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North-east councils defend response to “tricky” weather conditions

Aberdeenshire's icy roads yesterday, near Durris.
Aberdeenshire's icy roads yesterday, near Durris.

Council chiefs denied being caught off-guard by treacherous road conditions which brought chaos to much of the north-east yesterday.

Rain fell on roads already affected by black ice across Aberdeen city and Aberdeenshire, contributing to several crashes yesterday morning.

The Met Office had earlier issued a yellow warning for ice, which was in place until 11am yesterday.

Emergency services were called to the A947 Newmachar to Oldmeldrum road at 6.30am when a car landed on its roof.

Police and fire teams were also called to the A948 Ellon to Auchnagatt road, near Ellon, at 8.55am when a white Vauxhall Insignia and a white Fiat 500 collided.

Elsewhere, a lorry jack-knifed on the A957 Slug Road between Crathes and Stonehaven causing a half mile road-block from the Spurryhillock Junction.

And on the A96 Aberdeen to Inverurie road a car skidded off the carriageway at the junction near Marshall Trailers.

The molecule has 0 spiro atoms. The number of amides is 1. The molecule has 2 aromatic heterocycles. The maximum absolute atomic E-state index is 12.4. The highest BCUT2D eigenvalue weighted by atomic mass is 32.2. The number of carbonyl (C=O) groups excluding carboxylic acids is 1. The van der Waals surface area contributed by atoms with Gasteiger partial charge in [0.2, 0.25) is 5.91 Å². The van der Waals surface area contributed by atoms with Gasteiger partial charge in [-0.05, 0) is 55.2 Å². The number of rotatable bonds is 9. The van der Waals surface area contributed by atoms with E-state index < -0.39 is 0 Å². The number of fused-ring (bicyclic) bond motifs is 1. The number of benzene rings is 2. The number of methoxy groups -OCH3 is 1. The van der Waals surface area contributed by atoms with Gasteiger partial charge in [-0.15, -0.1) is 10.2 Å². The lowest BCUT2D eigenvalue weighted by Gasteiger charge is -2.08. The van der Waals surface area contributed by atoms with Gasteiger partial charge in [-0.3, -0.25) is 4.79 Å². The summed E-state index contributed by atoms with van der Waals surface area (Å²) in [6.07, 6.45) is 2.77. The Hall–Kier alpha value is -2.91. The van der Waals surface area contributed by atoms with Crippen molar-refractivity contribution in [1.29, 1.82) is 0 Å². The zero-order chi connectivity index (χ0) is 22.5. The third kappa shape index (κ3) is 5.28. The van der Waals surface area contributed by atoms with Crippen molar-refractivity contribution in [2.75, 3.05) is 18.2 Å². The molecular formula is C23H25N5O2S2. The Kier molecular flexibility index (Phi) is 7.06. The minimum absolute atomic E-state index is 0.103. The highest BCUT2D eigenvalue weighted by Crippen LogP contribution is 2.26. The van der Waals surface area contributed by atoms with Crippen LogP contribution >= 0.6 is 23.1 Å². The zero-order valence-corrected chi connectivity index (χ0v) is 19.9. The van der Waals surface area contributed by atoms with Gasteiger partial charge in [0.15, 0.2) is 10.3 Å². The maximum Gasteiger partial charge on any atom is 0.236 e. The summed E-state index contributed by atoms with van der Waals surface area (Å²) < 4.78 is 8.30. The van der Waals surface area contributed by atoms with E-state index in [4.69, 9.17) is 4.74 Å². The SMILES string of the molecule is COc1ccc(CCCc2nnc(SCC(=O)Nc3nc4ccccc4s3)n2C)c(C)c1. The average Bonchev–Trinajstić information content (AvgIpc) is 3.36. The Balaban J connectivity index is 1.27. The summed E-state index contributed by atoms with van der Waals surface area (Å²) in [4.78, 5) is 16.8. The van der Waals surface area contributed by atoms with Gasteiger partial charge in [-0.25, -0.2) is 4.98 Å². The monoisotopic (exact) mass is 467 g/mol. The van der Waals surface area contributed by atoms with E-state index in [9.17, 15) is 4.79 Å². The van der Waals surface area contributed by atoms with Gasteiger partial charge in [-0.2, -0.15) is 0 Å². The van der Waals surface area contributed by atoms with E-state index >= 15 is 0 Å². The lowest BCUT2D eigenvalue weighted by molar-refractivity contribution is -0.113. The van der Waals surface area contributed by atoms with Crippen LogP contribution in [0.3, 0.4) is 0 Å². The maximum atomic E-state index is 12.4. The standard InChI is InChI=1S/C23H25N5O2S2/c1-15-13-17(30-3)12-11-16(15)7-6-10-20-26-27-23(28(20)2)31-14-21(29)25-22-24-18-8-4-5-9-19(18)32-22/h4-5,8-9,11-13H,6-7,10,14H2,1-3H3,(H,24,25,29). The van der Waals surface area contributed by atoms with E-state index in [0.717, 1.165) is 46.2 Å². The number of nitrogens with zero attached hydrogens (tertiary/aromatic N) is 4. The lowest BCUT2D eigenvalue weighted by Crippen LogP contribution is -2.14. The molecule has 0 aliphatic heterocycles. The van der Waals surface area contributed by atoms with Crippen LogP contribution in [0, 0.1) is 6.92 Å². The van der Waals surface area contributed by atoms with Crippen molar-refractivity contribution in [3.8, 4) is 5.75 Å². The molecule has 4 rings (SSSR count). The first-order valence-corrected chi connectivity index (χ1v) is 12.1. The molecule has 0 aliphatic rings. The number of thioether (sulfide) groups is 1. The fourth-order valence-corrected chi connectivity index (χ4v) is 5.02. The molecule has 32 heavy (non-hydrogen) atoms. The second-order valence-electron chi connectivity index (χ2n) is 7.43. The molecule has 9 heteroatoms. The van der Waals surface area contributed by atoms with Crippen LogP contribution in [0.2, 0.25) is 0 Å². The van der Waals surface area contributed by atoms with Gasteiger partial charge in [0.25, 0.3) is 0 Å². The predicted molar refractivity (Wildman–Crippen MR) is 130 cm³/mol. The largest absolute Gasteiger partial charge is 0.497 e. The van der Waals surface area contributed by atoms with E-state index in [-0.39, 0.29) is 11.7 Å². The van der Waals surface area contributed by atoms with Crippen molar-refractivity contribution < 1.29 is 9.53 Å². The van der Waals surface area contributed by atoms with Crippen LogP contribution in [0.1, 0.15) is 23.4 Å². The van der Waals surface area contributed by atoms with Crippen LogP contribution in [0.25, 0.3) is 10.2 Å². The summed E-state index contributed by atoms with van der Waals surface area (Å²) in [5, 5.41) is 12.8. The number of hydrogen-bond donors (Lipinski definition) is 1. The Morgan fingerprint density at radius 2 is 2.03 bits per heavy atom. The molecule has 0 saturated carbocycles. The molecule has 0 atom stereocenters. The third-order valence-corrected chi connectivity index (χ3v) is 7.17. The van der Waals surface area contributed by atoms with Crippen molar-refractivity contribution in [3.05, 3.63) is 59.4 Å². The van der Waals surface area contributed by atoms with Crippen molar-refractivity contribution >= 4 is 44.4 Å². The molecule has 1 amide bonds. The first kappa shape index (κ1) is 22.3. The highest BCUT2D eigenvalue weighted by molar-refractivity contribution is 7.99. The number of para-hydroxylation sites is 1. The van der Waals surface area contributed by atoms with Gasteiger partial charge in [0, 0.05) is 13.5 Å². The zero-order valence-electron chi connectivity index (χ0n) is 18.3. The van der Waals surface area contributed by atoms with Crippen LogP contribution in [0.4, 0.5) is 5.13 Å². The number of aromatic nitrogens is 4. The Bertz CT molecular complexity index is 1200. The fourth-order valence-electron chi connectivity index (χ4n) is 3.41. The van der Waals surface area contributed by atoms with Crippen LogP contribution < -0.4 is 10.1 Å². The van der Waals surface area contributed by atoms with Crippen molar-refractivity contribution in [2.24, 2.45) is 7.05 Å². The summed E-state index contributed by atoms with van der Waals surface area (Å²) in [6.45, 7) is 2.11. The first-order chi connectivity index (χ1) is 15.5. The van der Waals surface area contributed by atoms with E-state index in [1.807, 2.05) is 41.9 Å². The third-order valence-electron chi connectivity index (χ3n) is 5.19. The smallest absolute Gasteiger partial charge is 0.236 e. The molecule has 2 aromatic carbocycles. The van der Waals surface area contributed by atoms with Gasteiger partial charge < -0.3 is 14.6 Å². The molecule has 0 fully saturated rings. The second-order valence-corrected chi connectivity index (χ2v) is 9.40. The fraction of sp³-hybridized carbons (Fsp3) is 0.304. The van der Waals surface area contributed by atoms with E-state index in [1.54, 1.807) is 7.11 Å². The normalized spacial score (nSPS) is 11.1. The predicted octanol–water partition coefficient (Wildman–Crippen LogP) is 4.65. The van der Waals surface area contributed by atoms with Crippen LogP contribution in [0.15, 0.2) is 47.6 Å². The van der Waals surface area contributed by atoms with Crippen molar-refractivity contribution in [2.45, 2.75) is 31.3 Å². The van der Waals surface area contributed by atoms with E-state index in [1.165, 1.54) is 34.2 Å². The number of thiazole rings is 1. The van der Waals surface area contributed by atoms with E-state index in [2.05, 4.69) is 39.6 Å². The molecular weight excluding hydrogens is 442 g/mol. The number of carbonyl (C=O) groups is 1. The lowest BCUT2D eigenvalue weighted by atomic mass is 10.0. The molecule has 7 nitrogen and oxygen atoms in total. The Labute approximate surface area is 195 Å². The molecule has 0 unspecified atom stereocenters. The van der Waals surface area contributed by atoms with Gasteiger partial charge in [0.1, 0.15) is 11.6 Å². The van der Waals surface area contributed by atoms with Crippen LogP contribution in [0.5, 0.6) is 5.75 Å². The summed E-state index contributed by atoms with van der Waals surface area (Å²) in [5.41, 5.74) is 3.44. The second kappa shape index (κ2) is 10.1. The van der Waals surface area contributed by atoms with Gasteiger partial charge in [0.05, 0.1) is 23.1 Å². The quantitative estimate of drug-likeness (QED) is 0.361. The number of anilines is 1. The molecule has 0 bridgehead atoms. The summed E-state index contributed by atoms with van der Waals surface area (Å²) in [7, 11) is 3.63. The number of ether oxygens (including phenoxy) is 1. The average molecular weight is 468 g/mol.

Nobody was injured during any of the incidents.

An Aberdeenshire Council spokeswoman said the authority’s crews had treated the roads from 3.30pm on Wednesday night and again at 5.30am on Thursday.

She said: “We had three requests from the police, two in Ellon and one on the South Deeside Road between Ardoe House Hotel and Copland Motors. These were direct requests.

“We are going at full capacity, all the gritters are going. We are trying, we really are, but we can’t be everywhere at once.”

A spokesman for Bear Scotland said road surfaces in the north-east were treated between 2am and 10am yesterday, with additional spreaders sent out to the A90 at Muchalls.

An Aberdeen City Council spokeswoman said all of its lorry, tractor and footpath gritters were out between 8am on Wednesday and 8am yesterday.

She added: “500 tonnes of salt was distributed. It is a 24-hour operation. Obviously because of the rain late on Wednesday, you can have the effect where the salt washes away.

“We have been out doing everything we can.”

Met Office spokesman Dan Williams said the hazardous conditions were caused by erratic weather conditions from Wednesday into Thursday.

He said: “We were seeing rain come down on pretty cold roads and that is why you see these problems, it is because temperatures are coming up a little bit and going down.

“It is very, very tricky when you have get rain falling onto these surfaces.”

The coldest place in the north-east yesterday morning was Aboyne, where the temperature dropped to -6.8C, while Dyce recorded a low of -6C.

This morning the temperature was expected to drop to -3C with some snow showers in west Aberdeenshire and rain forecast for around 9am elsewhere.

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